What is trauma?
When our bodies experience a serious physical injury,
such as loss of a limb, the crushing effects of a car
crash, or exposure to extreme weather conditions, they
undergo trauma. We go into shock and our bodily systems
struggle to function so that we may survive. Similarly,
our emotional and psychological wellbeing, our psyches,
can be injured when we experience an extremely stressful
or life-threatening occurrence. We can lose our ability
to cope with the stresses in our lives because we are
completely overwhelmed by what we have experienced.
Experiences that may lead to psychological trauma include
being the victim of or witness to violence or sexual
abuse, experiencing a significant loss, going through
a catastrophic situation such as an earthquake or war,
or long-term exposure to extreme poverty, abuse, or
other negative conditions. As Esther Giller, says, "Trauma
is defined by the experience of the survivor."
What is traumatic to one individual may not be traumatic
What are the effects of trauma?
The following are common symptoms of psychological
- re-experiencing the trauma through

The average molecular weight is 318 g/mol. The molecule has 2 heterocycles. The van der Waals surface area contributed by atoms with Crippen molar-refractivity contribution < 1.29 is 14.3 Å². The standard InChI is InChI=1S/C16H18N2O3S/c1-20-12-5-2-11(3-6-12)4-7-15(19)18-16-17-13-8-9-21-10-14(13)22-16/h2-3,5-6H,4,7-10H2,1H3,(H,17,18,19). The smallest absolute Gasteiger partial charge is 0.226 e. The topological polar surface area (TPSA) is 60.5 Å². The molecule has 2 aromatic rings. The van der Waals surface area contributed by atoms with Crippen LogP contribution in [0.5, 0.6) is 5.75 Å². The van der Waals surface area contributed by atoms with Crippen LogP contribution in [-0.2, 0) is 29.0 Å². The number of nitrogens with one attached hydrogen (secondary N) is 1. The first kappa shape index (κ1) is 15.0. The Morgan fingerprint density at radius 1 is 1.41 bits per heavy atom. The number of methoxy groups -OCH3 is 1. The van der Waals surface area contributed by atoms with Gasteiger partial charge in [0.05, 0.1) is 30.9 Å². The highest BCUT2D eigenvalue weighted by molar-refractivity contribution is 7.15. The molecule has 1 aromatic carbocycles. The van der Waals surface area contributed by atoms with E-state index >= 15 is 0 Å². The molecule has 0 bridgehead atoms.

memories, flashbacks or disturbing dreams
- being jumpy, easily startled,
and constantly alert or on guard
- feeling angry (due to a sense
- feeling emotionally detached
or numb; being unable to feel anything
- losing confidence and self-esteem
- feeling hopeless and powerless
- feeling depressed
- turning to drugs/alcohol in
an effort to escape feelings
What is the treatment for trauma?
Just as it takes time for the body to recover from
physical injury, healing from psychological trauma is
a process. The disturbing memories and symptoms won't
disappear over night. However, with time, support, and
a process of healing, victims of trauma can recover
their ability to cope and regain their trust in themselves
and the world.
A key part of healing from trauma is finding a safe
place to tell your story. Reach out to your personal
support network and find people who will listen with
compassion and understanding.
If you feel that trauma symptoms are affecting your
work, family relationships, or other aspects of your
life, you may need to seek additional support from a
trained mental healthcare professional. A therapist
can support you as you tell your story and try to make
meaning of it. He or she can help you to learn skills
to cope with your stress symptoms. Over time, you will
build trust with your therapist and eventually be able
to reconnect with yourself and other people.